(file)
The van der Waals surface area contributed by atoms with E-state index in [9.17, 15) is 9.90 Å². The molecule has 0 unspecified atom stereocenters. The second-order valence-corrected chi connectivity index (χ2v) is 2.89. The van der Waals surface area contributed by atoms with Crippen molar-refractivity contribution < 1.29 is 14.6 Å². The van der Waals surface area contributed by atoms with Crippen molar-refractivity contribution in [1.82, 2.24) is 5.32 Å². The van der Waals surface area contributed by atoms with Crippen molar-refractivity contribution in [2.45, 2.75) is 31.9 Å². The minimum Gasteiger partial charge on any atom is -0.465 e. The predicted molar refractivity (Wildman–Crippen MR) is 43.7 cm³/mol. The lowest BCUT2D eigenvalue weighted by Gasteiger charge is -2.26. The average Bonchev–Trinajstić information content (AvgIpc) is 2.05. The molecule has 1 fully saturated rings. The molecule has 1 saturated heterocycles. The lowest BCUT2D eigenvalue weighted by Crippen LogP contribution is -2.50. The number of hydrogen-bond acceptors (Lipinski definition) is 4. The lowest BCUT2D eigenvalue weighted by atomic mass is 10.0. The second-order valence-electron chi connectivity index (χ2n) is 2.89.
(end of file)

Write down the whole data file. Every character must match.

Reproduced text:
The van der Waals surface area contributed by atoms with E-state index in [9.17, 15) is 9.90 Å². The molecule has 0 unspecified atom stereocenters. The second-order valence-corrected chi connectivity index (χ2v) is 2.89. The van der Waals surface area contributed by atoms with Crippen molar-refractivity contribution < 1.29 is 14.6 Å². The van der Waals surface area contributed by atoms with Crippen molar-refractivity contribution in [1.82, 2.24) is 5.32 Å². The van der Waals surface area contributed by atoms with Crippen molar-refractivity contribution in [2.45, 2.75) is 31.9 Å². The minimum Gasteiger partial charge on any atom is -0.465 e. The predicted molar refractivity (Wildman–Crippen MR) is 43.7 cm³/mol. The lowest BCUT2D eigenvalue weighted by Gasteiger charge is -2.26. The average Bonchev–Trinajstić information content (AvgIpc) is 2.05. The molecule has 1 fully saturated rings. The molecule has 1 saturated heterocycles. The lowest BCUT2D eigenvalue weighted by Crippen LogP contribution is -2.50. The number of hydrogen-bond acceptors (Lipinski definition) is 4. The lowest BCUT2D eigenvalue weighted by atomic mass is 10.0. The second-order valence-electron chi connectivity index (χ2n) is 2.89.